If you’ve ever watched a Basenji walk, it’s more like the trotting of a horse. These dogs are graceful, beautiful, and so cute. As puppies, they are even more adorable, but what does it take to raise a Basenji puppy?
A Basenji puppy will need a puppy-proof home full of chew toys, exercise, training, and mental stimulation. With a proper diet and care routine, they will grow up happy and healthy.
To learn more about raising a Basenji puppy, read on.
Basenji Puppies Need Mental Stimulation
The Basenji dog breed, or the African Barkless Dog, is a small, lithe hunter. They have short coats that can be black and white, black tan and white, brindle, white, or red and white. They have curly tails, wrinkled faces, and triangular ears that stand upright.
These dogs are true to their name and don’t bark, but they do make sounds that are like chortles to communicate with their owners. People often describe Basenjis as catlike dogs who groom themselves frequently. They are energetic and don’t always have a good relationship with other animals. They also need a lot of mental stimulation to keep them out of trouble.
They are active, stubborn, cunning, and graceful dogs that make great companions for the right family.
What You Need Before Adopting a Basenji Puppy
Before adopting a Basenji puppy, it is important to puppy-proof your home and yard. That’s because a bored Basenji will chew and gnaw on anything they can find. A new puppy will need lots of durable chew toys and plenty of playtime to keep them out of trouble.
Basenjis can also climb chain link fences, so if you plan to let your puppy out in your yard, you will want to keep them always supervised. Also, avoid allowing your pup in the yard if you’ve treated the lawn with fertilizers or pesticides, as this can cause skin problems in dogs.
Inside the home, as with any puppy, you’ll want to unplug electrical cords and move them out of reach or place them inside a concealer. Place any chemicals or cleaning supplies into a high cabinet out of the reach of a curious puppy.
Like toddlers, you’ll want to be mindful of small objects so that your Basenji puppy doesn’t choke on them. Additionally, secure trashcans and toilet lids.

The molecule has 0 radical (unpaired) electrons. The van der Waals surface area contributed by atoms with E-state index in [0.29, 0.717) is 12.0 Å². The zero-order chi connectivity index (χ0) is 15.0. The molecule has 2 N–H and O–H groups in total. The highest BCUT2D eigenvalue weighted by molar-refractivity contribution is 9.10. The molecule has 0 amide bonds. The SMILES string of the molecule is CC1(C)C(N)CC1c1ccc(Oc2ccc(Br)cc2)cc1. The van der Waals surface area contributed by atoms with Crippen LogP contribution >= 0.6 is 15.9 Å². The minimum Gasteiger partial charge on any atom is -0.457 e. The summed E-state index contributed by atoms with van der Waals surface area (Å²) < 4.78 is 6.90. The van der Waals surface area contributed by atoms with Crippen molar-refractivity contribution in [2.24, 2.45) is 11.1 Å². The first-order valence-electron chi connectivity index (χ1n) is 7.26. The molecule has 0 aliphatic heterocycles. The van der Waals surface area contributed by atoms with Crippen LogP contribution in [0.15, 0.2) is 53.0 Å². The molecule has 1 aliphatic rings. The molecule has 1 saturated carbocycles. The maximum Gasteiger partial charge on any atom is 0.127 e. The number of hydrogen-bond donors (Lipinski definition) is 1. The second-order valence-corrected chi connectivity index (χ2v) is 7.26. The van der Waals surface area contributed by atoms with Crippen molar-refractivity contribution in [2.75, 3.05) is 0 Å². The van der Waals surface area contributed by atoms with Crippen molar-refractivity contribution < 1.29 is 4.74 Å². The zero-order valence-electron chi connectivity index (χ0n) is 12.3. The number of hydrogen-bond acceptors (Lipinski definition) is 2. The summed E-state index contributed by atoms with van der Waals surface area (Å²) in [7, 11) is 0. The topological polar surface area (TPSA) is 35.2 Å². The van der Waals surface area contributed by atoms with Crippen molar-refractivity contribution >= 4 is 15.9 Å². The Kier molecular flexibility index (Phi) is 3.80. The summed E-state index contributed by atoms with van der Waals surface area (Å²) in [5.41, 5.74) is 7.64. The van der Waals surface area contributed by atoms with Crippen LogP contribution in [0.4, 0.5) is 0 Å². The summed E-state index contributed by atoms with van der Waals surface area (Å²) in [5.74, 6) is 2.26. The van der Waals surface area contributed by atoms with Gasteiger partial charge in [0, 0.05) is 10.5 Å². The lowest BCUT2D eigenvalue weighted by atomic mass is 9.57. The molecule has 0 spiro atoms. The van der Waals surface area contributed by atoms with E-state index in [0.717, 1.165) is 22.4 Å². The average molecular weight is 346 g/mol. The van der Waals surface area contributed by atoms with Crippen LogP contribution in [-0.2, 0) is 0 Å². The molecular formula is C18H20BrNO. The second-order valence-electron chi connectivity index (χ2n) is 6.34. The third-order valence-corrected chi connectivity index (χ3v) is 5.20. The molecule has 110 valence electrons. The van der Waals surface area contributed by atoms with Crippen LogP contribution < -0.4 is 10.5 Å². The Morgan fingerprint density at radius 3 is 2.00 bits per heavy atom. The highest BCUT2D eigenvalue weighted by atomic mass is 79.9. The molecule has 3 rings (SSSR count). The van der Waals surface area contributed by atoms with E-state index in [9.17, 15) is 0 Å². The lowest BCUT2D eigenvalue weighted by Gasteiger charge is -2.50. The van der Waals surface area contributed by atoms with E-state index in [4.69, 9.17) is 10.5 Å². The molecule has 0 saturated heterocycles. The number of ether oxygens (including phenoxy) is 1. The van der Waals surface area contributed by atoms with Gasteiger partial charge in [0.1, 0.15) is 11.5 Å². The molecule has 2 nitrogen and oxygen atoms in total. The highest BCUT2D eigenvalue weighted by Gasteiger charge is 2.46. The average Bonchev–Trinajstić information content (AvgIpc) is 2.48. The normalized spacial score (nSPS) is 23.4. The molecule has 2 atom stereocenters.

It’s Best to Get Basenjis From Ethical Breeders
- Good reviews
- Health screenings for the parents and pups
- DNA tests for genetic diseases
- Breed papers on the parents
- Contracts for you to sign
- Requests to check your living space
Getting a puppy from a reputable breeder will improve your chances of getting a healthy, ethically bred, and well-treated dog.
Basenji Puppies Need a Healthy, Well-Balanced Diet
Like other dog breeds, Basenjis will need a balanced diet. Puppies eat more frequently than older dogs, and in the first couple of years, their feeding habits will change as they grow. You may choose to serve your pup dry kibble or wet food. Each has its benefits. Dry is typically easier to serve and buy. Wet provides additional moisture and variety, plus it’s easier for your dog to eat.
According to Purina, either option is fine, as long as your puppy is getting the number of calories and fair portions of healthy dog food brands. Since Basenji puppies are very active, you’ll need to consider how much exercise they have during the day when calculating how much to feed them.
Training and Socializing a Basenji Puppy
Basenji puppies must be properly trained very early on. As noted, they are extremely intelligent, but they can be very stubborn. If you need assistance training your pup, you can seek the help of a certified trainer or take your puppy to obedience school.
These options may be more expensive in the short run, but overall, you’ll be happy you took the time to get your puppy properly trained. A well-trained dog will have fewer common behavioral problems than a dog who was not socialized properly.
Basenjis need plenty of mental stimulation. Learning tricks and completing tasks is one way to give your dog the mental stimulation they crave.
These pups are also not fans of other animals, so if you have other pets, it is essential to introduce the two together slowly. Basenjis are hunting dogs and their instinct to see other pets as prey is strong. They usually do okay in a home with other dogs. They can be watchful and wary, but with proper socialization early on, they are friendly dogs.
House Breaking a Basenji Puppy
You’ll also want to consider how you plan to housebreak your Basenji puppy. They can be more stubborn than other breeds, so you’ll want to be firm and consistent about how you approach housebreaking.
It is important to establish a routine for when you take your puppy out. Some of the best times are when you wake up, after meals, and after playtime or naps. After you take your pup out, if they do their business outside, praise them to reinforce the behavior.
If they do not go at the time you take them out, try again in a few minutes. If your pup has an accident, clean it up immediately, and do not punish your dog or give them any attention over the incident. You can take them outside to finish.
As a rule of thumb, a three-month-old puppy should be able to go four hours without having an accident. So, if you’re going to be gone longer than that, you’ll want to plan to have someone let your puppy out to prevent accidents. You could also get “pee-pee pads” until they’re fully housebroken.
Basenji Puppies Need Love, Attention, and Patience
Basenji puppies love to chew and need plenty of exercise and mental stimulation to be happy. Be sure to feed them a balanced diet. They need to be well-trained and socialized early, as well. Basenji puppies are beautiful and intelligent dogs. With proper preparation, they are a fun breed to adopt and add to your family.